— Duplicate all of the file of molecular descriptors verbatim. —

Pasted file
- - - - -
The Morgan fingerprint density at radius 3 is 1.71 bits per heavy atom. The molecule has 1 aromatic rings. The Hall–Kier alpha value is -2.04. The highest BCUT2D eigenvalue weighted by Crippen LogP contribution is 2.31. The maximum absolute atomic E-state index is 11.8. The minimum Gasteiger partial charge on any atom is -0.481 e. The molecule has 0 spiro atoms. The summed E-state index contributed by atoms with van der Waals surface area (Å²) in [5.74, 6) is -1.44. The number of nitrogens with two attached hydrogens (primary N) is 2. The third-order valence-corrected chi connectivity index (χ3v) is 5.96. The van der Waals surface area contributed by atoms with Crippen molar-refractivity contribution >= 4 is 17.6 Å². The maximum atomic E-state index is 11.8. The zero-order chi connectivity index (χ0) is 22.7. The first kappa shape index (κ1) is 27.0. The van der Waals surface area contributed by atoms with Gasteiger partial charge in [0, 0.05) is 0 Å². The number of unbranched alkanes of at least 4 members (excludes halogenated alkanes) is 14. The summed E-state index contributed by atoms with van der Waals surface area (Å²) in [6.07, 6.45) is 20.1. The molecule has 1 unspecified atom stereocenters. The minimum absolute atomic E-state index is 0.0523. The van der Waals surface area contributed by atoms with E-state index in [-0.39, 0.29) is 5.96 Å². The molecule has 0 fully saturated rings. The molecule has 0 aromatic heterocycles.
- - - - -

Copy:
The Morgan fingerprint density at radius 3 is 1.71 bits per heavy atom. The molecule has 1 aromatic rings. The Hall–Kier alpha value is -2.04. The highest BCUT2D eigenvalue weighted by Crippen LogP contribution is 2.31. The maximum absolute atomic E-state index is 11.8. The minimum Gasteiger partial charge on any atom is -0.481 e. The molecule has 0 spiro atoms. The summed E-state index contributed by atoms with van der Waals surface area (Å²) in [5.74, 6) is -1.44. The number of nitrogens with two attached hydrogens (primary N) is 2. The third-order valence-corrected chi connectivity index (χ3v) is 5.96. The van der Waals surface area contributed by atoms with Crippen molar-refractivity contribution >= 4 is 17.6 Å². The maximum atomic E-state index is 11.8. The zero-order chi connectivity index (χ0) is 22.7. The first kappa shape index (κ1) is 27.0. The van der Waals surface area contributed by atoms with Gasteiger partial charge in [0, 0.05) is 0 Å². The number of unbranched alkanes of at least 4 members (excludes halogenated alkanes) is 14. The summed E-state index contributed by atoms with van der Waals surface area (Å²) in [6.07, 6.45) is 20.1. The molecule has 1 unspecified atom stereocenters. The minimum absolute atomic E-state index is 0.0523. The van der Waals surface area contributed by atoms with E-state index in [-0.39, 0.29) is 5.96 Å². The molecule has 0 fully saturated rings. The molecule has 0 aromatic heterocycles.